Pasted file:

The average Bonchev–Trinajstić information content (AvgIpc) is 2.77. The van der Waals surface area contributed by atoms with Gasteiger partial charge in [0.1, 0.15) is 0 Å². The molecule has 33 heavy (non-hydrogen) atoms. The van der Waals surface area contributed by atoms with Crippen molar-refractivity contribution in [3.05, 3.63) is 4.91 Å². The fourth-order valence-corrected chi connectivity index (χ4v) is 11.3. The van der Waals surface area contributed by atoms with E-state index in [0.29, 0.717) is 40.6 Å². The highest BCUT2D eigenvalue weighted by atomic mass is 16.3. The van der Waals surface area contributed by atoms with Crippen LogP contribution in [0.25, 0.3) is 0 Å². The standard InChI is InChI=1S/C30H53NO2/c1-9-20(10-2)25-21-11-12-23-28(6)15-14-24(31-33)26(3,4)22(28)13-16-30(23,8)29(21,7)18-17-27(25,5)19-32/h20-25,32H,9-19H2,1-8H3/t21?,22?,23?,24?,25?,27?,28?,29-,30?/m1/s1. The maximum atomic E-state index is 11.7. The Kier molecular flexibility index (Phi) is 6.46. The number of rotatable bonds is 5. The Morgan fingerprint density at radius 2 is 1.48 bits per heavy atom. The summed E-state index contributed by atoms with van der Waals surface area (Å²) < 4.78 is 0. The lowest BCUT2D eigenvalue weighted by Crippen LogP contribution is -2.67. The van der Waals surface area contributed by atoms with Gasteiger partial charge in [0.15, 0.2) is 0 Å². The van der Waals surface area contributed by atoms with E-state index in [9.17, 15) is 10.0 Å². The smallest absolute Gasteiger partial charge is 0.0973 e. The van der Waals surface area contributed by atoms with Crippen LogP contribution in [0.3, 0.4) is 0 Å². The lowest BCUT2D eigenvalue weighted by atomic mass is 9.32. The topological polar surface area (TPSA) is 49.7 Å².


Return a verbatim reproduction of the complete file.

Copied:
The average Bonchev–Trinajstić information content (AvgIpc) is 2.77. The van der Waals surface area contributed by atoms with Gasteiger partial charge in [0.1, 0.15) is 0 Å². The molecule has 33 heavy (non-hydrogen) atoms. The van der Waals surface area contributed by atoms with Crippen molar-refractivity contribution in [3.05, 3.63) is 4.91 Å². The fourth-order valence-corrected chi connectivity index (χ4v) is 11.3. The van der Waals surface area contributed by atoms with E-state index in [0.29, 0.717) is 40.6 Å². The highest BCUT2D eigenvalue weighted by atomic mass is 16.3. The van der Waals surface area contributed by atoms with Crippen LogP contribution in [0.25, 0.3) is 0 Å². The standard InChI is InChI=1S/C30H53NO2/c1-9-20(10-2)25-21-11-12-23-28(6)15-14-24(31-33)26(3,4)22(28)13-16-30(23,8)29(21,7)18-17-27(25,5)19-32/h20-25,32H,9-19H2,1-8H3/t21?,22?,23?,24?,25?,27?,28?,29-,30?/m1/s1. The maximum atomic E-state index is 11.7. The Kier molecular flexibility index (Phi) is 6.46. The number of rotatable bonds is 5. The Morgan fingerprint density at radius 2 is 1.48 bits per heavy atom. The summed E-state index contributed by atoms with van der Waals surface area (Å²) < 4.78 is 0. The lowest BCUT2D eigenvalue weighted by Crippen LogP contribution is -2.67. The van der Waals surface area contributed by atoms with Gasteiger partial charge in [0.15, 0.2) is 0 Å². The van der Waals surface area contributed by atoms with E-state index in [9.17, 15) is 10.0 Å². The smallest absolute Gasteiger partial charge is 0.0973 e. The van der Waals surface area contributed by atoms with Crippen LogP contribution in [0.3, 0.4) is 0 Å². The lowest BCUT2D eigenvalue weighted by atomic mass is 9.32. The topological polar surface area (TPSA) is 49.7 Å².